+Images show an offset of some kind in parts of the recording, this is what the whole topic is about. If you are disinterested enough to not read then also do not post. If you are a busy person and acknowledging the problem would mean that you would need to clutter your schedule further, dont post. The image (first line of second image towards the end) shows no DC bias (why suggest that?) if there was DC bias i would expect a silence line about 5% off centre.
+Removing high frequencies removes alot of the offset, as shown (suggesting to me that it is likly an effect of the microphone with positive air pressure against it or inherent in the microphone design, having different responses to waveform vacuum than pressure)
+The fact this distortion is not on the other microphone (majority of recording) means that it is a defect in the recording, and i am requesting a tool to remove it. I could send a recording of the same word on both microphones if that would help.

my temporary fix is decreasing the volume of the offset sections, its not the best solution, but if anyone wants to attempt a fix or attempt a filter which does as i suggest i would be happy, otherwise forget it.

Applying DC offset can make an asymmetrical waveform more symmetrical about the zero line.

Steve’s plug-in “tool” for Audacity, which I mentioned in my previous post, applies DC offset dynamically : more-so on the more asymmetrical sections, see “current version” here
[ so it wouldn’t offset a long section of silence ].

it appears the microphone he used on two occaisions produces a much different quality of sound and is plainly AC asymmetric.

Since asymmetric vocal waves are perfectly natural and normal, which microphone is wrong?

I probably would have stopped with: “Can you help make these two performances sound the same?” That is the goal, isn’t it?

I’m guessing nothing so far has helped because they don’t change the harmonic/aural content of the show. They just make the blue waves “look better” by rudely shoving them up and down during the active voice. Since the tool actually produces DC content in the show, it may produce thumping errors in equipment downstream.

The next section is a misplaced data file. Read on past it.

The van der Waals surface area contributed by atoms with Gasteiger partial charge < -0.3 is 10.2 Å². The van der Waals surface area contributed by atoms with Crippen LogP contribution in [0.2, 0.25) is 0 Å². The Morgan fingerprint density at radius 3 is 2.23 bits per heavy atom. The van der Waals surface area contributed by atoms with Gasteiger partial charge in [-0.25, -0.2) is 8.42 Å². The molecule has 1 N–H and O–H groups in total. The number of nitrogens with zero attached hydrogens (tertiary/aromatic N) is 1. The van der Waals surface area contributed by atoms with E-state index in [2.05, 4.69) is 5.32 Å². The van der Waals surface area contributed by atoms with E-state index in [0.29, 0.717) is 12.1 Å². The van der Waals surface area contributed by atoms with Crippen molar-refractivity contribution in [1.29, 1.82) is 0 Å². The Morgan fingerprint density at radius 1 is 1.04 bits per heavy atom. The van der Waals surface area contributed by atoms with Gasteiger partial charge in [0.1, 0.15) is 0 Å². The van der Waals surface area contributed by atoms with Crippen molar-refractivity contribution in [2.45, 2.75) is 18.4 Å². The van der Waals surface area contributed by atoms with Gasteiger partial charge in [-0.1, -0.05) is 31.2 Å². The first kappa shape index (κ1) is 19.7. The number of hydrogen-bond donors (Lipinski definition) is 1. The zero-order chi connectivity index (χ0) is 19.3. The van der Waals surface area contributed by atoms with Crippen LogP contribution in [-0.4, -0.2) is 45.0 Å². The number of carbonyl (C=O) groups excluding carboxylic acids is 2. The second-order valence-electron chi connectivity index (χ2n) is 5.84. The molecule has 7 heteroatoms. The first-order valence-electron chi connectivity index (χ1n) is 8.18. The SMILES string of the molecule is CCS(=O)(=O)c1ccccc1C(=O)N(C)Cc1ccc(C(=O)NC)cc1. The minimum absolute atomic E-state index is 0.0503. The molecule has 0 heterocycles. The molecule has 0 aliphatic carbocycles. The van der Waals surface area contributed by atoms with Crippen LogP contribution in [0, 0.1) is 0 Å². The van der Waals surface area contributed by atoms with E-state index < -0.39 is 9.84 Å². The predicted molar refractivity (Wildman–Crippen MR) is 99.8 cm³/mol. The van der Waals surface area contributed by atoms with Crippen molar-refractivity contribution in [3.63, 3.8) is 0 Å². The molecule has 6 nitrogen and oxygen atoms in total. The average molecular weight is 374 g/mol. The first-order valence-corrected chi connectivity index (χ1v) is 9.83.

You need a software patch that applies different corrections to positive and negative portions of the waveform — and then corrects the resulting DC shifts. That will make the voice sound very different and if your moons and stars line up, corrects the match problem.

Since that’s not a normal sound correction, that might be way down at the bottom of the Nyquist toy box.


Yes please.

I find these types of “issues” very interesting.

There are many reasons why waveforms can be asymmetrical. The really damaging one is DC offset, but that is simple to solve, and does not appear to be present to any significant extent in your screenshots. Most other reasons can be classed as “normal”. Beyond synthesized sounds waveforms are (almost?) never perfectly symmetrical, though examples that exhibit a high degree of asymmetry are relatively rare. Occasionally there can be things going on that are not “normal” (and not DC offset) that may or may not constitute a problem.

Apart from DC offset, asymmetry is more often than not, nothing to worry about, but I’d be interested in taking a very close look at those waveforms to see what is actually going on.

Please post short audio samples (just a few seconds for each) in WAV format (other formats may mess up the waveform). I would prefer that these were totally unprocessed (exactly as recorded) but if you have done anything at all to the audio other than record it, please describe exactly what you did.

See here for how to post an audio sample: